Seven albums deep, 2 Chainz has long perfected his brand. Rap hewn from the streets, his swagger is built on illicit deals and back alley personas, achieving enormous success and no small degree of success in the process. Trap’s decade long arc to the top of the Billboard charts arguably falls in his shadow, with the rapper – real name Tauheed Epps – able to command respect from the upper echelons.
Yet seemingly a change is coming. ‘Dope Don’t Sell Itself’ is, he says, his “last trap album” and while it’s a punchy farewell to that style, it’s often slight, and occasionally shallow. Linking with Lil Baby on ‘Kingpen Ghostwriter’ provides an early triumph, the punchy flow and dextrous word-play showcasing two vital rappers in their element. Roddy Ricch appears on the soulful ‘Outstanding’, perhaps the project’s one overt display of introversion amid its end-to-end braggadocio.
All too often, however, ideas are approached, and then undeveloped. The production reaches for arenas, but there’s a lack of depth to some of the sonics; ‘Free B.G.’ feels like a sketch, while ‘Pop Music’ opens in bizarre fashion – an older voice asking “excuse me sonny, do you know where I can find some booty?” – and opts to sit on an irritating, simplistic club groove.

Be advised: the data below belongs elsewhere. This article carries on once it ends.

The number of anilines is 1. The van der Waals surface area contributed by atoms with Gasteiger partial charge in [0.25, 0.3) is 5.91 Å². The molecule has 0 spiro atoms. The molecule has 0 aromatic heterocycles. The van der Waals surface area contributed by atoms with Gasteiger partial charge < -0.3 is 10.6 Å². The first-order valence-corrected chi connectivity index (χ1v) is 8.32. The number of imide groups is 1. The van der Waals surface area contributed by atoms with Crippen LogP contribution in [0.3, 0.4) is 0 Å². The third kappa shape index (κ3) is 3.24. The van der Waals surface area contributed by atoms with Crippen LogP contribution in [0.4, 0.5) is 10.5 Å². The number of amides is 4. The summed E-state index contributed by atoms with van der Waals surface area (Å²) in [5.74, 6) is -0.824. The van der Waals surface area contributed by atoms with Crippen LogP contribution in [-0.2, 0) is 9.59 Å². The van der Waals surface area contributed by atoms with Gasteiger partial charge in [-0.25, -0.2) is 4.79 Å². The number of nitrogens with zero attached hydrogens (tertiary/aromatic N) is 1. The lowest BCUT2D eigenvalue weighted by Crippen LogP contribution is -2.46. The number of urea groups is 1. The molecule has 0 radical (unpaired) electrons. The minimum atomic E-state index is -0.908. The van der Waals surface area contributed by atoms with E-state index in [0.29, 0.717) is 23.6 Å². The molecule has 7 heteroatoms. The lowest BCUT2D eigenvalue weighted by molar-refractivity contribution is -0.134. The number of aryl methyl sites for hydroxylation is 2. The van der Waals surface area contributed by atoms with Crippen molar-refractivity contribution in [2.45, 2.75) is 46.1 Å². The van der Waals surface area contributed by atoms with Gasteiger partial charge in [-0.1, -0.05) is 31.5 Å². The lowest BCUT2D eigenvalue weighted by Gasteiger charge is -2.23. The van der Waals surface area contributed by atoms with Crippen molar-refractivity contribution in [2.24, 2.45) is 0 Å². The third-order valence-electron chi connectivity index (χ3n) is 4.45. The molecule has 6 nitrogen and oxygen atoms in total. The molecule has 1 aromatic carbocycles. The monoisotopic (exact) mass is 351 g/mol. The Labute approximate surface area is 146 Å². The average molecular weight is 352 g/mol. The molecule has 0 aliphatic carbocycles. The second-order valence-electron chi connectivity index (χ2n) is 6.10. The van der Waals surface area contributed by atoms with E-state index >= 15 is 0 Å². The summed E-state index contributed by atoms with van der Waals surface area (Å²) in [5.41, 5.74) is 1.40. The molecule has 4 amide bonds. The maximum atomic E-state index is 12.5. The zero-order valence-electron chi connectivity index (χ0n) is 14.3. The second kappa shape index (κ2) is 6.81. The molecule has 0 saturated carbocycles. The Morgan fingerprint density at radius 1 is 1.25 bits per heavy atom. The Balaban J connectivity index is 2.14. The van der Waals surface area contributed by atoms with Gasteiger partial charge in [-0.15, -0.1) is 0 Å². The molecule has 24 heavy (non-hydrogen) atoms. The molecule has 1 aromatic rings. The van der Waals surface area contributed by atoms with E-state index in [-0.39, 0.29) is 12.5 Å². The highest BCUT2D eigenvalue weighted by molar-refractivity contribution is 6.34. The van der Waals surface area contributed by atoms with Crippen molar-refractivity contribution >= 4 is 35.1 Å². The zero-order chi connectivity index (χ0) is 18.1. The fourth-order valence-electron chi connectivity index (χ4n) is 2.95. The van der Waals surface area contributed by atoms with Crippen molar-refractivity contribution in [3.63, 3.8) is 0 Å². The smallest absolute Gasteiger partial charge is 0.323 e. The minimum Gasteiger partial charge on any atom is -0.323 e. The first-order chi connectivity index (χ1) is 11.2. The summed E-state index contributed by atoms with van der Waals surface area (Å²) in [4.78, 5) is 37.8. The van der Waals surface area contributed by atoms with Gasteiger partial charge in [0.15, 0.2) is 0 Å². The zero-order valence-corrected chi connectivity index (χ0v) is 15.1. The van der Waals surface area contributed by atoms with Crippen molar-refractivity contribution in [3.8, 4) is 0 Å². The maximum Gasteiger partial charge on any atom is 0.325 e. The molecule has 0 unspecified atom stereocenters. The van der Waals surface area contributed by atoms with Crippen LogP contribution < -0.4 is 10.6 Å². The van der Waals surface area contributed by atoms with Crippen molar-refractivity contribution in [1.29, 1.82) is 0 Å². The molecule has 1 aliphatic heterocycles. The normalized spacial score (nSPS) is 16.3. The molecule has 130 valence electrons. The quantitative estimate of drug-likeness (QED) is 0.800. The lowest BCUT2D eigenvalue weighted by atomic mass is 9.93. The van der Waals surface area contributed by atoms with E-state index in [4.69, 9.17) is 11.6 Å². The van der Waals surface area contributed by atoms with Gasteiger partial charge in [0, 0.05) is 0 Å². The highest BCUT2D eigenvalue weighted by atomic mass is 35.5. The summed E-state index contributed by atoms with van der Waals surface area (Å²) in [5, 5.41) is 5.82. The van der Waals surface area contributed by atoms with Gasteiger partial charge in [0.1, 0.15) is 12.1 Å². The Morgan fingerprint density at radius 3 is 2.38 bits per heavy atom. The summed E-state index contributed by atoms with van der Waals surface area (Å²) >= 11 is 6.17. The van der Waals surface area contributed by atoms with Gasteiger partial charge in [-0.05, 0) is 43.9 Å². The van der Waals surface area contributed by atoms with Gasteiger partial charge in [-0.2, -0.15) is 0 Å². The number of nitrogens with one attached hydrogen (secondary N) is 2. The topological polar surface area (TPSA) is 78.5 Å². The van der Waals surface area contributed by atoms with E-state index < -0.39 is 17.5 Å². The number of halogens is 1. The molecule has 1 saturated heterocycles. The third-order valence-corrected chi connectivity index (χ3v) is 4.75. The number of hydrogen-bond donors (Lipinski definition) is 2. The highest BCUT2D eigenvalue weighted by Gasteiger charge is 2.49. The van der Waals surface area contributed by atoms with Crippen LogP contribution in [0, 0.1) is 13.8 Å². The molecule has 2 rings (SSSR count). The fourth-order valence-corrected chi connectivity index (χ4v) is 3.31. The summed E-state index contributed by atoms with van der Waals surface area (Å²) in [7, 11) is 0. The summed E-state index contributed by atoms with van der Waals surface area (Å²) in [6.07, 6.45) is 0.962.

Latter highlights include ’10 Bracelets’, while features Youngboy Never Broke Again in his ascendancy. An over-reliance on features, however, perhaps masks the lack of ideas on ‘Dope Don’t Sell Itself’ – with only 12 tracks and 30 minutes of music, it lags breathlessly behind the epic double-length LPs pursued by Drake & Co.
Closing with the neat ‘If You Want Me To’, this is an entertaining but all-too-often frustrating record. Ideas are left unexplored, while 2Chainz innate abilities – on his day, one of the best MCs around – is clouded by a willingness to pack the tracklisting with guests. If this truly is his last trap project, then perhaps a change is overdue.
Words: Robin Murray
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